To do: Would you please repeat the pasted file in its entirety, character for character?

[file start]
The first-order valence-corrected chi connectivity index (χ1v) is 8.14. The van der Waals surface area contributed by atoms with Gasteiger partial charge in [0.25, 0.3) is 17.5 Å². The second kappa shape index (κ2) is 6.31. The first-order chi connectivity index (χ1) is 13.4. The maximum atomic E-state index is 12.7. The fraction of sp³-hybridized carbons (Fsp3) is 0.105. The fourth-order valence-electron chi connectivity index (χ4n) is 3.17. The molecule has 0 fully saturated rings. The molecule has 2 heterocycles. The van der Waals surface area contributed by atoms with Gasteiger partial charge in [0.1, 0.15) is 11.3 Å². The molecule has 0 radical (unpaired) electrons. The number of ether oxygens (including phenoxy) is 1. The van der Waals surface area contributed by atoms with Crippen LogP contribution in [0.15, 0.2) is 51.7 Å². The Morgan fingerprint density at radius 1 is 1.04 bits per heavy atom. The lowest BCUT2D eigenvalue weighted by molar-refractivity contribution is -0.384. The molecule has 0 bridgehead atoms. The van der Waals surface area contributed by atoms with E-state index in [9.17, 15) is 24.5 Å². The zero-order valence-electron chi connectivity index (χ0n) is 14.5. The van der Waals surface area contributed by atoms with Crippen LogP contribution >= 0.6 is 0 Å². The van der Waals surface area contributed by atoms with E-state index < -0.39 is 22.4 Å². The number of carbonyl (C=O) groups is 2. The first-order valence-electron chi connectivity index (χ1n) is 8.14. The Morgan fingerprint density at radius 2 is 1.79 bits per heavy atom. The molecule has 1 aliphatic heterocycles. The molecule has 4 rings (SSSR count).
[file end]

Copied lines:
The first-order valence-corrected chi connectivity index (χ1v) is 8.14. The van der Waals surface area contributed by atoms with Gasteiger partial charge in [0.25, 0.3) is 17.5 Å². The second kappa shape index (κ2) is 6.31. The first-order chi connectivity index (χ1) is 13.4. The maximum atomic E-state index is 12.7. The fraction of sp³-hybridized carbons (Fsp3) is 0.105. The fourth-order valence-electron chi connectivity index (χ4n) is 3.17. The molecule has 0 fully saturated rings. The molecule has 2 heterocycles. The van der Waals surface area contributed by atoms with Gasteiger partial charge in [0.1, 0.15) is 11.3 Å². The molecule has 0 radical (unpaired) electrons. The number of ether oxygens (including phenoxy) is 1. The van der Waals surface area contributed by atoms with Crippen LogP contribution in [0.15, 0.2) is 51.7 Å². The Morgan fingerprint density at radius 1 is 1.04 bits per heavy atom. The lowest BCUT2D eigenvalue weighted by molar-refractivity contribution is -0.384. The molecule has 0 bridgehead atoms. The van der Waals surface area contributed by atoms with E-state index in [9.17, 15) is 24.5 Å². The zero-order valence-electron chi connectivity index (χ0n) is 14.5. The van der Waals surface area contributed by atoms with Crippen LogP contribution >= 0.6 is 0 Å². The van der Waals surface area contributed by atoms with E-state index < -0.39 is 22.4 Å². The number of carbonyl (C=O) groups is 2. The first-order valence-electron chi connectivity index (χ1n) is 8.14. The Morgan fingerprint density at radius 2 is 1.79 bits per heavy atom. The molecule has 1 aliphatic heterocycles. The molecule has 4 rings (SSSR count).